• Whitaker, John O., Jr., and Russell E. Mumford. 2009. Mammals of Indiana. Indiana University Press, Bloomington and Indianapolis, IN.

  • Wildlife Management Information System (WMIS). 2006+. Geo-referenced wildlife datasets (1900 to present) from all projects conducted by Environment and Natural Resources, Government of the Northwest Territories, Canada.  Available at http://www.enr.gov.nt.ca/programs/wildlife-research/wildlife-management-information-services

  • Wilson, D. E., and D. M. Reeder (editors). 2005. Mammal species of the world: a taxonomic and geographic reference. Third edition. The Johns Hopkins University Press, Baltimore, Maryland. Two volumes. 2,142 pp. [Available online at: http://www.bucknell.edu/msw3/ ]

  • Wilson, D. E., and D. M. Reeder (editors). 1993. Mammal species of the world: a taxonomic and geographic reference. Second edition. Smithsonian Institution Press, Washington, DC. xviii + 1206 pp. Available online at: http://www.nmnh.si.edu/msw/.

  • Wilson, D. E., and S. Ruff. 1999. The Smithsonian book of North American mammals. Smithsonian Institution Press, Washington, D.C. 750 pp.

  • Wolfe, J.L. 1971. Mississippi land mammals. Mississippi Museum of Natural Science, Jackson, Mississippi 44 pp.

  • YEAGER, L.E. 1937. SOME HABITS OF SOUTHERN FUR-BEARERS AS INDICATED BY TRAPPING. AMER. MIDLAND NAT. 18(2):1072-1078.

  • Youngman, P.M. 1975. Mammals of the Yukon Territory. Publications in Zoology, No. 10., National Museums of Canada, Ottawa. 192 pp.

  • ZUMBAUGH, D.M., AND J.R. CHOATE. 1985. HISTORICAL BIOGEO- GRAPHY OF FOXES IN KANSAS. TRANS.KANS.ACAD.SCI.88:1-13.

  • Zeiner, D. C., W. F. Laudenslayer, Jr., K. E. Mayer, and M. White, editors. 1990b. California's wildlife. Volume III. Mammals. State of California, The Resources Agency, Department of Fish and Game, Sacramento, CA. 407 pp.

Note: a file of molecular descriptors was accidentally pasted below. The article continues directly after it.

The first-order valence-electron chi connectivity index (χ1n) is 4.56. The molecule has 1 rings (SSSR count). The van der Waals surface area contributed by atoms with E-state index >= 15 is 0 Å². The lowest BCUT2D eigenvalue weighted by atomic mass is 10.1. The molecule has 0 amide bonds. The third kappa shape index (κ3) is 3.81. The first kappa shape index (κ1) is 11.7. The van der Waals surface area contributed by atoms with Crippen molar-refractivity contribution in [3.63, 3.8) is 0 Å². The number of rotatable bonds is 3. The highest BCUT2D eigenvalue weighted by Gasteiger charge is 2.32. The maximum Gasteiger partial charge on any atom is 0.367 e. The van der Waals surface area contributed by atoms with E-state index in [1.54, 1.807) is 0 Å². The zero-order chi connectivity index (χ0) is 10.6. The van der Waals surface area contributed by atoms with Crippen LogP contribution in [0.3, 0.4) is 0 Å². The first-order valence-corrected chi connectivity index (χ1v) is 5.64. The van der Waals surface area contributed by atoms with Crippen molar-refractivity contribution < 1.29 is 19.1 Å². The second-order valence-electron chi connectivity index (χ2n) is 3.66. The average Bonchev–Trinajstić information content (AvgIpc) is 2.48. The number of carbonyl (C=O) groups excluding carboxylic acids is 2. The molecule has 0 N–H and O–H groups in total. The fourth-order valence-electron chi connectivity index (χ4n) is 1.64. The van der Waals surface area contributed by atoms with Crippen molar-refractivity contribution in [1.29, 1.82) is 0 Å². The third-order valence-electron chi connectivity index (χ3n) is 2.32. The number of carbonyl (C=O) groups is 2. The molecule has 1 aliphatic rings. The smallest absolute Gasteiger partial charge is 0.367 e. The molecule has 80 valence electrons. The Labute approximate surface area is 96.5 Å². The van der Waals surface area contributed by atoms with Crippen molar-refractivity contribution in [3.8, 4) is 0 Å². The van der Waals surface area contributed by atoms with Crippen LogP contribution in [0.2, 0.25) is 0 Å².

Use Guidelines & Citation

Use Guidelines and Citation

The Small Print: Trademark, Copyright, Citation Guidelines, Restrictions on Use, and Information Disclaimer.

Note: All species and ecological community data presented in NatureServe Explorer at http://explorer.natureserve.org were updated to be current with NatureServe's central databases as of March 2019.
Note: This report was printed on

Trademark Notice: "NatureServe", NatureServe Explorer, The NatureServe logo, and all other names of NatureServe programs referenced herein are trademarks of NatureServe. Any other product or company names mentioned herein are the trademarks of their respective owners.

Copyright Notice: Copyright © 2019 NatureServe, 2511 Richmond (Jefferson Davis) Highway, Suite 930, Arlington, VA 22202, U.S.A. All Rights Reserved. Each document delivered from this server or web site may contain other proprietary notices and copyright information relating to that document. The following citation should be used in any published materials which reference the web site.

Citation for data on website including State Distribution, Watershed, and Reptile Range maps:
NatureServe. 2019. NatureServe Explorer: An online encyclopedia of life [web application]. Version 7.1. NatureServe, Arlington, Virginia. Available http://explorer.natureserve.org. (Accessed:

Citation for Bird Range Maps of North America:
Ridgely, R.S., T.F. Allnutt, T. Brooks, D.K. McNicol, D.W. Mehlman, B.E. Young, and J.R. Zook. 2003. Digital Distribution Maps of the Birds of the Western Hemisphere, version 1.0. NatureServe, Arlington, Virginia, USA.

Acknowledgement Statement for Bird Range Maps of North America:
"Data provided by NatureServe in collaboration with Robert Ridgely, James Zook, The Nature Conservancy - Migratory Bird Program, Conservation International - CABS, World Wildlife Fund - US, and Environment Canada - WILDSPACE."

Citation for Mammal Range Maps of North America: